John MacKenna's play about disappeared women is impressively revived by two headstrong producers.
I've written a lot this week and unfortunately I don't have time to do a full review of Breathless.
When John MacKenna's play about four disappeared women premiered in 2005 by Kildare's Mend and Makedo company, he noted how missing persons cases in the area had brought an immediacy to the play's content.
Now co-presented by Sinead O'Riordan's ORion Productions and Danú - a company founded by Donna Patrice to promote female subjectivity in Irish arts - the play is revived with strong production values. David Butler's architecturally aware set impressively builds on from the existing brick walls of Smock Alley and the performances, from industry veteran Ruth McCabe to newcomer Kate Gilmore, are of a professional standard.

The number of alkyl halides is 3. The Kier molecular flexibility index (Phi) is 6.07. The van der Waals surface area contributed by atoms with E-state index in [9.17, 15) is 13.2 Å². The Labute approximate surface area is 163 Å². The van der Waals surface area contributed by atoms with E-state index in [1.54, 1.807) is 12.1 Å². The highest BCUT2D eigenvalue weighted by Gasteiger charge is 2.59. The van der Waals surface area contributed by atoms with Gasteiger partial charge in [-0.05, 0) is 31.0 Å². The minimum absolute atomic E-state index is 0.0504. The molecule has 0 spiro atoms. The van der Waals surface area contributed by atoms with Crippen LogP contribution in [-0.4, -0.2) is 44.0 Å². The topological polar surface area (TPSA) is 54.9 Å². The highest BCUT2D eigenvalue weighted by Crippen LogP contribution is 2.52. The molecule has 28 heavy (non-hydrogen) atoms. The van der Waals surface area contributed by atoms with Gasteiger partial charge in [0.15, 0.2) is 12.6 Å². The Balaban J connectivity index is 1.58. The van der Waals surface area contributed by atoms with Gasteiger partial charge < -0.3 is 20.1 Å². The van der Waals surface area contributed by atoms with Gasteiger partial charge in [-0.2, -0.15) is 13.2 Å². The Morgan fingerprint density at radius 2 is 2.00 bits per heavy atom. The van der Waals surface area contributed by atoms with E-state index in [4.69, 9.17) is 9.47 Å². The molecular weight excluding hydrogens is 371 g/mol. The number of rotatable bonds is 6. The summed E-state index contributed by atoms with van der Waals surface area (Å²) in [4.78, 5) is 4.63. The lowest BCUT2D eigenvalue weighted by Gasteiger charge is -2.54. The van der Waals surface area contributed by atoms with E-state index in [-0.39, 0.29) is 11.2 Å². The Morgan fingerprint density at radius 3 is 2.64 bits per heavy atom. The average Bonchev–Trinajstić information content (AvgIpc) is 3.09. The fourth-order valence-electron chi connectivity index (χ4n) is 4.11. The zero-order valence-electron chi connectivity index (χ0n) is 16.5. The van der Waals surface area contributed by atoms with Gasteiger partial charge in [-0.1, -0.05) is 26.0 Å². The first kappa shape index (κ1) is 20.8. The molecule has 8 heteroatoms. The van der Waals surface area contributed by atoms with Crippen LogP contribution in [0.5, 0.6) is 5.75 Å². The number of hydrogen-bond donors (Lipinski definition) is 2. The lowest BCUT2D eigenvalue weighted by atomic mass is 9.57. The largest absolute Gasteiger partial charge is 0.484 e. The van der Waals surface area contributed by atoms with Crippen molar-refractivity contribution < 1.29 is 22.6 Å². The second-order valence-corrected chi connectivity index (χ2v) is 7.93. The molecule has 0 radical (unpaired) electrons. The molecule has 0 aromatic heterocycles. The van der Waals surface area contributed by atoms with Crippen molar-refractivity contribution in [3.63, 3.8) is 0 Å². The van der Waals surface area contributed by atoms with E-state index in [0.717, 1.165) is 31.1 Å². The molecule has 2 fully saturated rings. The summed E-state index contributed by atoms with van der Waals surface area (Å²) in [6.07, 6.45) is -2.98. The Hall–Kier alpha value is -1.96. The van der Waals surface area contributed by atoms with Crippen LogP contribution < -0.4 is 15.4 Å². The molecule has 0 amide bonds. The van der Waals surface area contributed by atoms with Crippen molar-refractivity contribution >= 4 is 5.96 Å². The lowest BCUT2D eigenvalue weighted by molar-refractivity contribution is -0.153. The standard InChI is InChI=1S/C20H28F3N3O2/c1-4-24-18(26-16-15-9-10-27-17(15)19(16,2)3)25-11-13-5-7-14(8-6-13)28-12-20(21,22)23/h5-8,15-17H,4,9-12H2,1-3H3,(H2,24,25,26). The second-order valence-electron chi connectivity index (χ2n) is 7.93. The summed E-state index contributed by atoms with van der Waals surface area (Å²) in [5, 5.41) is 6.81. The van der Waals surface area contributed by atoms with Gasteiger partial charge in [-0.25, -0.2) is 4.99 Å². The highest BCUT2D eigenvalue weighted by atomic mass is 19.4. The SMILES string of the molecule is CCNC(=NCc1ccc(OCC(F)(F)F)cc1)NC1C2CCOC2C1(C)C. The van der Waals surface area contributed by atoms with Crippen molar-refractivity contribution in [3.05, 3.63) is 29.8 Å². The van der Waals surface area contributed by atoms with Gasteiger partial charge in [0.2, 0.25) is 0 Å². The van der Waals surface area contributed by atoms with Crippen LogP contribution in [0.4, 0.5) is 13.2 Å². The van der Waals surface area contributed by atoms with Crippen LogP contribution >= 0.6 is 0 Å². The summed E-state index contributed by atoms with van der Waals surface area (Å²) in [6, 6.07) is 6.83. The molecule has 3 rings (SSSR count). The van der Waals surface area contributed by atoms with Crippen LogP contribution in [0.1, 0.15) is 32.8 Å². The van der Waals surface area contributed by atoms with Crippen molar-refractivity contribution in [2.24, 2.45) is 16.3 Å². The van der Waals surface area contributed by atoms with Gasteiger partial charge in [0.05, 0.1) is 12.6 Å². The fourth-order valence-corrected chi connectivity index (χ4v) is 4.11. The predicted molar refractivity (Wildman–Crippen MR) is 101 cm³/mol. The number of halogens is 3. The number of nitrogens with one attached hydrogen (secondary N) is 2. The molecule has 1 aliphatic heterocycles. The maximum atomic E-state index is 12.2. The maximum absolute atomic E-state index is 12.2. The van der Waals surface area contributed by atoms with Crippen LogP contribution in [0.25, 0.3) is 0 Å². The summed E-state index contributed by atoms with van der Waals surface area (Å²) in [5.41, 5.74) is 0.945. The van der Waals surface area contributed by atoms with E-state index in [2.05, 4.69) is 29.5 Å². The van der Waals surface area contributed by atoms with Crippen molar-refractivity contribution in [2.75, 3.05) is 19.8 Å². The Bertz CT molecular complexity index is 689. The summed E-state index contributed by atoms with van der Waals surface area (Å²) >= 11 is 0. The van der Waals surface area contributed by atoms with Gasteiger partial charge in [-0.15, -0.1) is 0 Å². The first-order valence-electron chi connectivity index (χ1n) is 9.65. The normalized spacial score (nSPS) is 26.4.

MacKenna's script is more powerful in sentiment than in composition though. It's honourable to restore reputations of humour and dignity to women who violently perished at the hands of men, and furthermore to have the dead debate how they wish to be remembered. It feels inconsequential though; the characters don't transform and there is no link between the discovered details of their disappearance to the resolution of their crisis. Butler's design tries to suggest a precariousness of place but otherwise the play, when not eliciting laughs, can feel static.
Though overall lacking resolve, the passages which describe their disappearances are haunting and dutifully delivered by all involved.
But I'm really curious to hear what everyone else thought of this?